I like to structure gardens so that there’s something eye-catching on each level. I find that it’s often easy to forget about the plants right at your feet. So, when you’re planning your garden, consider these plants for forming borders, either in a bed or along a path. Some of these do really well in containers too! Read more
Aside from the vibrant color, there are a number of other reasons to plant evergreens. Large trees can create a screen to provide privacy that won’t wane with the seasons. Additionally, these trees and shrubs can create a buffer or noise barrier between your garden or home and busy streets or loud neighbors. Here are my favorite evergreens to use in creating a living fence. Read more
They’re easy. They’re delicious. They’re nutritious. You’ve probably seen them at upscale restaurants—those delicate little greens sitting delicately on a beautifully presented plate of food. Microgreens may look fancy, but you can grow them at home. Read more
Whether you’re new to gardening or you’ve been at it for a while, the right tools make all the difference. You want to make sure you’re using the right tool for each task, and you want tools that are going to last for a very long time. Read more
I love pasta as much as the next person, but as fall approaches and I’m moving around less, I use lower carb substitutes. My go-to is spaghetti squash. I love the texture and the sweet flavor. I grow the ‘Tivoli’ variety at the farm. Read more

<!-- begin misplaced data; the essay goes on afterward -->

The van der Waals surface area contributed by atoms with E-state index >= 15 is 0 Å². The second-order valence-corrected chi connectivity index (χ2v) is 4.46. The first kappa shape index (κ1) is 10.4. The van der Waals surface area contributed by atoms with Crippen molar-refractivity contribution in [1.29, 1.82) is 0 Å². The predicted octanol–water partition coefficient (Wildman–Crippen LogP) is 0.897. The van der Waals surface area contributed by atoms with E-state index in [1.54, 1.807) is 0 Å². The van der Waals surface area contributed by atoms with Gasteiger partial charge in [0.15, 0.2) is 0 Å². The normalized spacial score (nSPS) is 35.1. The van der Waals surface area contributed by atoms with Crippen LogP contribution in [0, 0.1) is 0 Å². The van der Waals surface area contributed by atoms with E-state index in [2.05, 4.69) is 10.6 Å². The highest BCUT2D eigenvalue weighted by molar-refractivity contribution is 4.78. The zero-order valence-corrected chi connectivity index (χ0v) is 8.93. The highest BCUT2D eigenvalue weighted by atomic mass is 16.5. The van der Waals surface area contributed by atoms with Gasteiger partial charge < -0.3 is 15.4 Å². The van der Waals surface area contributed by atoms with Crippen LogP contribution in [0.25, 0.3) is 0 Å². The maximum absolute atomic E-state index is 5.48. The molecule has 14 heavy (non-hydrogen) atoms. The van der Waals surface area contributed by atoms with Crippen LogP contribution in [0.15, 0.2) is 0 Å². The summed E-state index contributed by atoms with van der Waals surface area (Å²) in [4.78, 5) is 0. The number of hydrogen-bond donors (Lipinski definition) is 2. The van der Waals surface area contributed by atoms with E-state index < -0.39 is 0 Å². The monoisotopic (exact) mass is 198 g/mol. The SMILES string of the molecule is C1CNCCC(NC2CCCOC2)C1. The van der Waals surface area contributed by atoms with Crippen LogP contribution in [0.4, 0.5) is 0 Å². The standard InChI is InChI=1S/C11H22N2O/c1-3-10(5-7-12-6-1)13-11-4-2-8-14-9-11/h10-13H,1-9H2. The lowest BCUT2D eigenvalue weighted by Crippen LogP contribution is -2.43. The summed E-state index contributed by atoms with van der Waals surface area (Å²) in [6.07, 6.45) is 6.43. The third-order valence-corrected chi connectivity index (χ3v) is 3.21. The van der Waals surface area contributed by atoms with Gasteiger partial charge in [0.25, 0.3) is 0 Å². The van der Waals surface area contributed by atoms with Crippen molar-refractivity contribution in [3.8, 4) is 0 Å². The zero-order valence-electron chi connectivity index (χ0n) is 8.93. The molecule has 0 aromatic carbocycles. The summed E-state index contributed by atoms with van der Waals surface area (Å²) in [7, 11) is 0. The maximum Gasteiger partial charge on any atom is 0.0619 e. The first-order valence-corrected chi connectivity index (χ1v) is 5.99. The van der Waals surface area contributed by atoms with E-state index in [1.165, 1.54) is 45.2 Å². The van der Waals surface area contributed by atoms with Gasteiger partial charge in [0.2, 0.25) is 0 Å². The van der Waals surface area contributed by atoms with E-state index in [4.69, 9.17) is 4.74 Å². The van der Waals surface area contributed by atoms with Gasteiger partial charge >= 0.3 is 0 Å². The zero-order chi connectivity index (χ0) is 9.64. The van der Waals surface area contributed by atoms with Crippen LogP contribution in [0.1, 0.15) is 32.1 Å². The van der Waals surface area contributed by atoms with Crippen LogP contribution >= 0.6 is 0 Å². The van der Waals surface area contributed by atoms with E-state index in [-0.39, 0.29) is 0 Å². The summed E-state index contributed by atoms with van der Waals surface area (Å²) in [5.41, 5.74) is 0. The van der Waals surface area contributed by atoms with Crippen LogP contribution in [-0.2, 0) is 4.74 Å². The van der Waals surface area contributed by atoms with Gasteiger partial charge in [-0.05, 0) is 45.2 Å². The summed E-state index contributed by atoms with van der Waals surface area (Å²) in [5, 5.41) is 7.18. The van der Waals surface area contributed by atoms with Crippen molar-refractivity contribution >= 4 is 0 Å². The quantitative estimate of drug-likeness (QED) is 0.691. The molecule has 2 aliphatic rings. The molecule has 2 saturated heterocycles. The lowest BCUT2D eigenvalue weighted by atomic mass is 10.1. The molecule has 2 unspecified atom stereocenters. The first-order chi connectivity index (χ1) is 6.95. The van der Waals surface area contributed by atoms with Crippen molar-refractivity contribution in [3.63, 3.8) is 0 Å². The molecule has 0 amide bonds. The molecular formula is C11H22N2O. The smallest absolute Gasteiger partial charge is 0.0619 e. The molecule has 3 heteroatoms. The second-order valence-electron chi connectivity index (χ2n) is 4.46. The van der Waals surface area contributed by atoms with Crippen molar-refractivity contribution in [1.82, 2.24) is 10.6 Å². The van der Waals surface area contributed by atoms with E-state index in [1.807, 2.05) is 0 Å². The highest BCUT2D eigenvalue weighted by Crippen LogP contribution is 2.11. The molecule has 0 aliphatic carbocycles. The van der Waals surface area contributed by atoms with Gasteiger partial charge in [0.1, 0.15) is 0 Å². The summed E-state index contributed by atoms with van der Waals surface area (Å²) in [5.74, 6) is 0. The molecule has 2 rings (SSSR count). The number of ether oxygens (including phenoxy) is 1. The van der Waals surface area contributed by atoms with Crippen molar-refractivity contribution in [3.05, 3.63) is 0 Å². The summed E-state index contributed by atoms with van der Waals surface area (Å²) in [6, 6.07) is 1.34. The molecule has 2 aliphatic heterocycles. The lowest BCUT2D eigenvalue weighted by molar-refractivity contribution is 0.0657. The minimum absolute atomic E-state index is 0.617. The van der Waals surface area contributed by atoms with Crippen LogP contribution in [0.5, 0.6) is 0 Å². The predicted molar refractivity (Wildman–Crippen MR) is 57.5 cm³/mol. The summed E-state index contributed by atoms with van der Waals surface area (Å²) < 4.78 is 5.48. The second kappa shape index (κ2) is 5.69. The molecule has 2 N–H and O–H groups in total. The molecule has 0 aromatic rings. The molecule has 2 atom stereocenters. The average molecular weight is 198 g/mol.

I’ve grown squashes for as long as I can remember, and spaghetti squash has always been in rotation. Follow these tips for growing and harvesting, and you’ll have a crop of your own next season. Read more
For most people, the thought of a rabbit conjures a cute, cuddly little creature. For gardeners, though, these critters can be one of our nightmares. Known to wreak havoc on a garden, rabbits will gnaw on tender plants and even build nests among the shrubs. There are a few things you can try to deter rabbits from getting comfortable in your garden.
How to Keep Rabbits Out of Your Garden
As with most rodents and even deer, fencing is one of the best ways to prevent rabbits from getting into your garden. Chicken wire and netting works well for young plants—simply lay them directly over the plants. For more mature plants, you’ll need to build a fence at least two-feet high, buried about six inches deep. Be sure to bend the wire away from the plant before burying it. Chicken wire with narrow openings works best.
This same concept works on a smaller scale as well. You can protect individual young plants by creating mini fences around them. Create a cylinder around your baby trees, shrubs, or vegetable plants. Use mesh with no more than a half-inch opening and, again, bend it away from the plant and bury it.
Rabbits like to nest. Take measures to keep them from making your garden their home. Remove branches from shrubs that are low-lying. Thin out or remove dense vegetation. If you find any signs of rabbit nesting, remove it.
At the farm, we also use blood meal to deter rabbits from having a feast or making a home in the gardens. Rabbits are plant-eaters, so the scent of blood meal will usually send them running. Blood meal is high in nitrogen and will need to be re-applied every 7 to 14 days.
Not all containers are created equal, especially when it comes to surviving winter. Some containers—like terracotta and ceramic—absorb moisture and are prone to cracking when the temperature drops. Because Crescent Garden planters are made from a recyclable poly resin plastic that resists water, you can keep them outside through the winter. Read more